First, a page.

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Ricks College, soon BYU-Idaho, announces majors

REXBURG, Idaho — A first glimpse of the future of Ricks College shows it will undertake an innovative direction as it becomes a baccalaureate-granting university. Poised to be renamed Brigham Young University-Idaho sometime next year, the college will begin some upper division classes in the fall of 2001, President David A. Bednar announced.

Beginning in the fall of 2001, the university plans to offer integrated bachelor's degrees in accounting, English, history and recreation education, along with specialized degrees in business management, elementary education, interior design and nursing.

The university expects to begin offering several secondary education programs in the fall of 2002 in the areas of biology, English, foreign language, math, music, physical science, social studies and theater.

Because of the added costs of offering upper division classes along with annual inflationary costs, tuition will be raised to $1,240 per semester beginning in the Fall Semester of 2001. This reflects a $150 tuition raise from its current level of $1,090.

Tentative plans call for up to nine more majors during the 2002-03 school year, six to 10 during the 2003-04 school year, and nine to ten during the 2004-05 school year. President Bednar said the baccalaureate degrees will be phased in over an unspecified period of time. Space limitations will require some majors to be delayed for a few years until additional classrooms and faculty office space become available. While he did not announce any specific new building plans, he said officials are working on plans for a new ecclesiastical building that would be used for both religious and academic activities.

The president explained the basic framework for the transition to employees and students, explaining that BYU-Idaho will be a two-tiered institution that will offer specialized associate degrees and bachelor's degrees. It will use 120 credit hours as its standard for bachelor's degrees.

President Bednar said the university will feature integrated baccalaureate degrees that require 45 hours or less in a major. It will also offer some specialized baccalaureate degrees requiring more than 45 hours. He explained that integrated degrees will require students to study in multiple disciplines that will provide broad-based preparation for employment and life.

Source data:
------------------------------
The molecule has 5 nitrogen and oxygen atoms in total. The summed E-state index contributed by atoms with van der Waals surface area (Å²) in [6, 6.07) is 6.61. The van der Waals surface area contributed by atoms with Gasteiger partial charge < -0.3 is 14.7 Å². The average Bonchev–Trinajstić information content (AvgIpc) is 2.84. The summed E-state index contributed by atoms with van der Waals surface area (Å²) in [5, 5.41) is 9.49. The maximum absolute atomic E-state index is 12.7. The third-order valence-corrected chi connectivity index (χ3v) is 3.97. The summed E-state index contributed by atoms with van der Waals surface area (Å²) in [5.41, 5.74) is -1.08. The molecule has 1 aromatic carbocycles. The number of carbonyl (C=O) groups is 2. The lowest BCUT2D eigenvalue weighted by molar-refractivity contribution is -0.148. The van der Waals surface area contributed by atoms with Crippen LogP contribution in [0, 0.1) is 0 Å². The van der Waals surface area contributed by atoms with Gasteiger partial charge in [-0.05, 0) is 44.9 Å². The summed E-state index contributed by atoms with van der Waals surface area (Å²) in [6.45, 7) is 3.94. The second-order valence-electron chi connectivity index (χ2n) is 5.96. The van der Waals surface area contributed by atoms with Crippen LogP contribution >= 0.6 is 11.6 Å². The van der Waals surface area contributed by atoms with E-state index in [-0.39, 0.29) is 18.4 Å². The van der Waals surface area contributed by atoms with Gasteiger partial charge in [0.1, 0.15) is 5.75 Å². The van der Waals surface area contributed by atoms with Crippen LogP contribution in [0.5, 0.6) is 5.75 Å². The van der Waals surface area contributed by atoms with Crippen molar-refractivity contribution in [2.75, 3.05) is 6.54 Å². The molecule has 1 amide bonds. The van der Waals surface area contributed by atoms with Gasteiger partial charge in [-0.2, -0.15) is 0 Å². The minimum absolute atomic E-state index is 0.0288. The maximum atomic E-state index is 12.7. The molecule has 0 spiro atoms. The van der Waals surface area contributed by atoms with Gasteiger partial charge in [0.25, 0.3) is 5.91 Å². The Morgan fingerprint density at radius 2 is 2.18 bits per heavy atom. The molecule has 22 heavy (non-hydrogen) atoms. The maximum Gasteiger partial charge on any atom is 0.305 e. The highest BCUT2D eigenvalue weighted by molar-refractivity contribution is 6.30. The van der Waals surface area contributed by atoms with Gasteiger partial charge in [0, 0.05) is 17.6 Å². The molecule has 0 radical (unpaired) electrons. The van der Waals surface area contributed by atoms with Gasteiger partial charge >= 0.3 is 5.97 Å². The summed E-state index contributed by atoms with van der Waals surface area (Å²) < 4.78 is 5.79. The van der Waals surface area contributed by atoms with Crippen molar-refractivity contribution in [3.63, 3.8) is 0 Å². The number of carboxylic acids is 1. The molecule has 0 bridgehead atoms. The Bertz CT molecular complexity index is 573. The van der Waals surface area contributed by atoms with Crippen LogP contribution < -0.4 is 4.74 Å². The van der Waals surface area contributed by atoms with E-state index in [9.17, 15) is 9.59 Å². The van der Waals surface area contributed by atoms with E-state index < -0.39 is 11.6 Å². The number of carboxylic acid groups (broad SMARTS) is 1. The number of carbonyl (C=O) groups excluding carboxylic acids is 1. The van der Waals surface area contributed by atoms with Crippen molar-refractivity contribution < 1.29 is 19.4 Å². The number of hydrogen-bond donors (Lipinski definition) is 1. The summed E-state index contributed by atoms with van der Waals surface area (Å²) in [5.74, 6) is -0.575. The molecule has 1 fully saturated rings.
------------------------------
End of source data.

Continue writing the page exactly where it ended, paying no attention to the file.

By linking creative curriculum, complementary disciplines and internships, these degrees will provide unique educational opportunities. President Bednar said BYU-Idaho may see "a modest increase" in the size of the student body during the next few years. It will maintain its present level of approximately 8,600 freshman and sophomore students and its student-faculty ratio of 25 to 1. The projected number of students on campus is roughly estimated at 9,200 for 2001-02; 9,800 for 2002-03; 9,900 for 2003-04; 10,600 for 2004-05; and 11,600 for 2005-06. However, to accommodate the greatest number of students, the university will utilize its facilities year-round and offer a complete array of courses during the summer as well as during the traditional fall and winter semesters.

Students will be admitted on one of four academic tracks. Besides the traditional fall-winter track, the school will offer a winter-summer track, summer-fall track and fast track program. These four tracks will allow the university to accommodate more students throughout the span of a year.

The school estimates that 9,600 students will be served during the 2001-02 year, 10,300 during the 2002-03 year, 10,700 during the 2003-04 year, 12,500 during the 2004-05 year and 14,500 during the 2005-06 year.

BYU-Idaho will maintain the present character of its student body, and its overall philosophy and approach of admitting students will not change. Admission will continue to be based on a combination of factors, including academic achievement, leadership qualities and ecclesiastical involvement.

The school will also maintain the same character of its faculty. Unlike most other universities, it will not have academic rank for its faculty members. While new faculty will need to be hired, the school intends to retain its present faculty and offer retraining as needed. While the figures will undoubtedly change, he estimates that approximately 25 new faculty members may be needed for the 2001-02 school year, 20 for the 2002-03 year, five for the 2003-04 year, 25 for the 2004-05 year, and 25 for the 2005-06 year. BYU-Idaho also will emphasize "the scholarship of learning and teaching" and emphasize the need for both its students and faculty to become more effective learners and teachers. President Bednar said BYU-Idaho will continue to foster a nurturing, spiritual environment, which will continue to be referred to as "the spirit of Ricks."

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